Pop Culture

Could ‘Bee’ worse, could ‘Bee’ better

There’s not enough sting — and just enough Sting — in “Bee Movie,” Jerry Seinfeld’s animated attempt to reposition the sitcom king as a movie star. The gazillionth movie in recent years to present the anthropomorphic adventures of bugs, fish, cars, robots, etc., this comedy provides sporadic chuckles but, you’ll pardon the expression, drones on for much of its running time.

If you’re going to set a movie in a specific world, then it makes sense to have the story unfold logically within that world. A father swims the oceans to find his lost son? That works. An orphan girl teaches an alien about the importance of family? No problem. A talking bee falls in love with a human woman and sues the entire human race over the theft of honey? Now we have script issues.

That is, however, the plot of “Bee Movie” — Barry (voiced by Seinfeld) frets about being stuck in the same job for the rest of his life. When he flies out of the hive one day with the macho “pollen jockeys,” however, his eyes are opened to the majesty of the outside world. Defying the bee law that forbids the insects from speaking to humans, Barry become smitten with florist Vanessa (Renee Zellweger). (And yes, the movie only barely touches on the walloping logistical difficulties of this relationship. But we’re not supposed to notice.)

When Barry discovers that “stolen” honey is sold and consumed in massive quantities to and by humans — including a Ray Liotta signature brand, one of the film’s few mildly amusing running gags — he finds his calling in life, becoming a lawyer and taking mankind to court for putting bees in grim work camps (in a sequence that might be called “Schindler’s Bee List”) and stealing the fruits of their labor.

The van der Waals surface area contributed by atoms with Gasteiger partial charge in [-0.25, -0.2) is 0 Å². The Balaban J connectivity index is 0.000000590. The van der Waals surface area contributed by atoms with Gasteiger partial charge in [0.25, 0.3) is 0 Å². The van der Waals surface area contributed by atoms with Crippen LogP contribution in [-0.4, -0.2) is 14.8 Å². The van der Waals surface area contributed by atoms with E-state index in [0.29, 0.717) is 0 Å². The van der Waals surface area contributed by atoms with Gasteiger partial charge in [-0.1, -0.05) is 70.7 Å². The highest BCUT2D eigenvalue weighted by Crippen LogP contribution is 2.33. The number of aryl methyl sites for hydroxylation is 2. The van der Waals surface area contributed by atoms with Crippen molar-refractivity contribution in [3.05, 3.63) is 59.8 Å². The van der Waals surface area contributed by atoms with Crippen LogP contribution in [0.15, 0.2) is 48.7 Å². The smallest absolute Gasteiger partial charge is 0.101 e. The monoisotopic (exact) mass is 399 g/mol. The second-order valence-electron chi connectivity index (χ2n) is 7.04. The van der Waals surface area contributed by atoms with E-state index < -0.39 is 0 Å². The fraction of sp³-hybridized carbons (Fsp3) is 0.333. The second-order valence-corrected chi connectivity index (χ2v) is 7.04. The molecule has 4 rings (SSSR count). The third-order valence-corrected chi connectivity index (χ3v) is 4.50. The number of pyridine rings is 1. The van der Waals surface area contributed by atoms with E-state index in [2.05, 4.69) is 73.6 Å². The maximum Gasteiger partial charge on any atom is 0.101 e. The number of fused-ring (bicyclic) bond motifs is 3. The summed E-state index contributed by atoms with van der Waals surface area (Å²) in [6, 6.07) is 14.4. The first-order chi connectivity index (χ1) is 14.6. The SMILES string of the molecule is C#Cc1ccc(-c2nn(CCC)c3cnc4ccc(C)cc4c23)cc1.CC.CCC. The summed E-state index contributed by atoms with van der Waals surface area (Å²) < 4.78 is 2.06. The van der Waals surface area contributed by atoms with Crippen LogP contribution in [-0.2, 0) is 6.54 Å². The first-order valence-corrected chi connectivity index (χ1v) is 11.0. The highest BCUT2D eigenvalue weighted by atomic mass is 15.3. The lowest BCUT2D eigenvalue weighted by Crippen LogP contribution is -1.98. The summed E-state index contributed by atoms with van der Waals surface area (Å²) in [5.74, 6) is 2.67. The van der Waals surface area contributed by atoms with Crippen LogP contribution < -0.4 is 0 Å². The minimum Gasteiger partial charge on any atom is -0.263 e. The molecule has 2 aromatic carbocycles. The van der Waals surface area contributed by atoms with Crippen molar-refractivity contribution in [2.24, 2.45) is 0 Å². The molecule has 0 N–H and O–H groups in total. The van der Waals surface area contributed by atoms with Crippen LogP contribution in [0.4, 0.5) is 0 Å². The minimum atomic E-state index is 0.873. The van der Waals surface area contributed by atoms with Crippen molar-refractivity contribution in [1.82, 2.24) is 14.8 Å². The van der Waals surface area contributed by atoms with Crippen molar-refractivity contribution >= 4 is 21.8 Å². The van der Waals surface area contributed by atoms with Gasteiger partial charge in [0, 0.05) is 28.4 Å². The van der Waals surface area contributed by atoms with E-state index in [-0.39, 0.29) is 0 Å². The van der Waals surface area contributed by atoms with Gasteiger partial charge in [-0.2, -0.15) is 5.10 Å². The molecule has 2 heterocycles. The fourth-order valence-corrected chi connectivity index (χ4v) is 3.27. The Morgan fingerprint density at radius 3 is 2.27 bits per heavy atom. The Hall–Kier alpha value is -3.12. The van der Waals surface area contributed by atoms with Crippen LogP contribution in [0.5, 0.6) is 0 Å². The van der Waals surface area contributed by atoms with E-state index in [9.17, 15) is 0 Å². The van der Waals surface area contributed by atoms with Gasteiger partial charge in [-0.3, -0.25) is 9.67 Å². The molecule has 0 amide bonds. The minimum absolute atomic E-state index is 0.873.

If kids are supposed to be the primary audience of “Bee Movie,” did Seinfeld really think a young audience was going to respond to a story about litigation and inter-species romance? And if we take kids out of the equation — since animated films don’t necessarily have to be aimed at tots — why isn’t “Bee Movie” sharper, funnier?

Every so often there’s a joke that elicits a “huh-HUH,” but there’s nothing to make your sides ache. Seinfeld may be one of the founding fathers of modern observational comedy, but if this film is any indication, the writers over at Pixar have completely overtaken him at his own game.

It is showbiz legend that a “Seinfeld” curse took down the cast’s attempts at immediate follow-ups — R.I.P. “Bob Patterson,” “Watching Ellie” and “The Michael Richards Show” — and maybe Seinfeld himself thought that sacrificing his little-seen documentary “Comedian” to the showbiz gods a few years ago would exempt him from it. “Bee Movie” seems to indicate that the curse hasn’t quite yet run its course.